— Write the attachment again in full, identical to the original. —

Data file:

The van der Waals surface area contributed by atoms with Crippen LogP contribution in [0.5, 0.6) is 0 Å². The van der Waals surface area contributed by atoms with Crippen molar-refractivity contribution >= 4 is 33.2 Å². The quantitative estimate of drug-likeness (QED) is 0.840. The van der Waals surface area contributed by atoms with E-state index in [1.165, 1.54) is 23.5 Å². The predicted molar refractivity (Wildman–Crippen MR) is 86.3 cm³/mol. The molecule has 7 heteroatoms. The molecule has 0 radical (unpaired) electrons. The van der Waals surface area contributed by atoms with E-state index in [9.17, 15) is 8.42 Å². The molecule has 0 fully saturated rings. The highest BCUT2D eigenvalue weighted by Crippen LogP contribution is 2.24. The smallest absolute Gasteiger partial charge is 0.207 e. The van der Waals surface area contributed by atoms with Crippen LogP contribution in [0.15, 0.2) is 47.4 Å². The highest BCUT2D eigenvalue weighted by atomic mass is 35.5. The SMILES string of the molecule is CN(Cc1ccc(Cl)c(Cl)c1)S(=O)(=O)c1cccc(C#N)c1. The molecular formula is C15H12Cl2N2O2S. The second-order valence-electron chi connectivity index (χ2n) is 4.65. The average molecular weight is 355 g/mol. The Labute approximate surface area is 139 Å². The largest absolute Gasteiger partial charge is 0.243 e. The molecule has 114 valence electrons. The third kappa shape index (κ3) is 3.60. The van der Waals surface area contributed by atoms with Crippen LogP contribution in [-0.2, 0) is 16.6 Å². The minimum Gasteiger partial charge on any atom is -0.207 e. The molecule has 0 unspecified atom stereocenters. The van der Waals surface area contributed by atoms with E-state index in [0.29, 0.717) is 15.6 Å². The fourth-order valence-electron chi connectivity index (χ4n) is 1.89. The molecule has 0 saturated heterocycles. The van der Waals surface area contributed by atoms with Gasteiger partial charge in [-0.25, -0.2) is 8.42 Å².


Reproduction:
The van der Waals surface area contributed by atoms with Crippen LogP contribution in [0.5, 0.6) is 0 Å². The van der Waals surface area contributed by atoms with Crippen molar-refractivity contribution >= 4 is 33.2 Å². The quantitative estimate of drug-likeness (QED) is 0.840. The van der Waals surface area contributed by atoms with E-state index in [1.165, 1.54) is 23.5 Å². The predicted molar refractivity (Wildman–Crippen MR) is 86.3 cm³/mol. The molecule has 7 heteroatoms. The molecule has 0 radical (unpaired) electrons. The van der Waals surface area contributed by atoms with E-state index in [9.17, 15) is 8.42 Å². The molecule has 0 fully saturated rings. The highest BCUT2D eigenvalue weighted by Crippen LogP contribution is 2.24. The smallest absolute Gasteiger partial charge is 0.207 e. The van der Waals surface area contributed by atoms with Crippen LogP contribution in [0.15, 0.2) is 47.4 Å². The highest BCUT2D eigenvalue weighted by atomic mass is 35.5. The SMILES string of the molecule is CN(Cc1ccc(Cl)c(Cl)c1)S(=O)(=O)c1cccc(C#N)c1. The molecular formula is C15H12Cl2N2O2S. The second-order valence-electron chi connectivity index (χ2n) is 4.65. The average molecular weight is 355 g/mol. The Labute approximate surface area is 139 Å². The largest absolute Gasteiger partial charge is 0.243 e. The molecule has 114 valence electrons. The third kappa shape index (κ3) is 3.60. The van der Waals surface area contributed by atoms with Crippen LogP contribution in [-0.2, 0) is 16.6 Å². The minimum Gasteiger partial charge on any atom is -0.207 e. The molecule has 0 unspecified atom stereocenters. The van der Waals surface area contributed by atoms with E-state index in [0.29, 0.717) is 15.6 Å². The fourth-order valence-electron chi connectivity index (χ4n) is 1.89. The molecule has 0 saturated heterocycles. The van der Waals surface area contributed by atoms with Gasteiger partial charge in [-0.25, -0.2) is 8.42 Å².